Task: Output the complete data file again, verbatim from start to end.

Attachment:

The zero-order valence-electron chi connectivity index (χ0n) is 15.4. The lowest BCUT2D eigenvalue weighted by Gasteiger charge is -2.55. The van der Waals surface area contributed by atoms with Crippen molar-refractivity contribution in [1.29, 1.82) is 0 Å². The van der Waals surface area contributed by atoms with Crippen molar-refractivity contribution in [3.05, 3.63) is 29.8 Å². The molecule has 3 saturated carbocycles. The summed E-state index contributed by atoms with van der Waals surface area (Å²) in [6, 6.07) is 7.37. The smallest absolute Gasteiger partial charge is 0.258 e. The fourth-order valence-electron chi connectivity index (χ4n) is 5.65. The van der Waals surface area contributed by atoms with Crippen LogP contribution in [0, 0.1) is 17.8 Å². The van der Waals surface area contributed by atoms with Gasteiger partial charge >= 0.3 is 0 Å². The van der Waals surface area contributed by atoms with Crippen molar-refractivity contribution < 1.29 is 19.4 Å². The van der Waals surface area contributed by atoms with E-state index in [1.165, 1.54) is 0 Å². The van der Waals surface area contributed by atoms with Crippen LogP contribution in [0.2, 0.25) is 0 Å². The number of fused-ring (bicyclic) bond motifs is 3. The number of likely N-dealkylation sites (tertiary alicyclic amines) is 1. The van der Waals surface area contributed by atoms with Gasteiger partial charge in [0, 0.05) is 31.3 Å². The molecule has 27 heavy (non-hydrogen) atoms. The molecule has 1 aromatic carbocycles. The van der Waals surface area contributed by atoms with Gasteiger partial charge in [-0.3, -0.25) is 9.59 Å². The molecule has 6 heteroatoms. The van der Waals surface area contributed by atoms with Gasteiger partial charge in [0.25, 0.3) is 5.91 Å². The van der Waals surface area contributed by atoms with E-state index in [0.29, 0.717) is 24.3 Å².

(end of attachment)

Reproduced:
The zero-order valence-electron chi connectivity index (χ0n) is 15.4. The lowest BCUT2D eigenvalue weighted by Gasteiger charge is -2.55. The van der Waals surface area contributed by atoms with Crippen molar-refractivity contribution in [1.29, 1.82) is 0 Å². The van der Waals surface area contributed by atoms with Crippen molar-refractivity contribution in [3.05, 3.63) is 29.8 Å². The molecule has 3 saturated carbocycles. The summed E-state index contributed by atoms with van der Waals surface area (Å²) in [6, 6.07) is 7.37. The smallest absolute Gasteiger partial charge is 0.258 e. The fourth-order valence-electron chi connectivity index (χ4n) is 5.65. The van der Waals surface area contributed by atoms with Crippen LogP contribution in [0, 0.1) is 17.8 Å². The van der Waals surface area contributed by atoms with Gasteiger partial charge >= 0.3 is 0 Å². The van der Waals surface area contributed by atoms with Crippen molar-refractivity contribution < 1.29 is 19.4 Å². The van der Waals surface area contributed by atoms with E-state index in [1.165, 1.54) is 0 Å². The van der Waals surface area contributed by atoms with Crippen LogP contribution in [0.2, 0.25) is 0 Å². The number of fused-ring (bicyclic) bond motifs is 3. The number of likely N-dealkylation sites (tertiary alicyclic amines) is 1. The van der Waals surface area contributed by atoms with Gasteiger partial charge in [0, 0.05) is 31.3 Å². The molecule has 27 heavy (non-hydrogen) atoms. The molecule has 1 aromatic carbocycles. The van der Waals surface area contributed by atoms with Gasteiger partial charge in [-0.3, -0.25) is 9.59 Å². The molecule has 6 heteroatoms. The van der Waals surface area contributed by atoms with Gasteiger partial charge in [0.25, 0.3) is 5.91 Å². The van der Waals surface area contributed by atoms with E-state index in [0.29, 0.717) is 24.3 Å².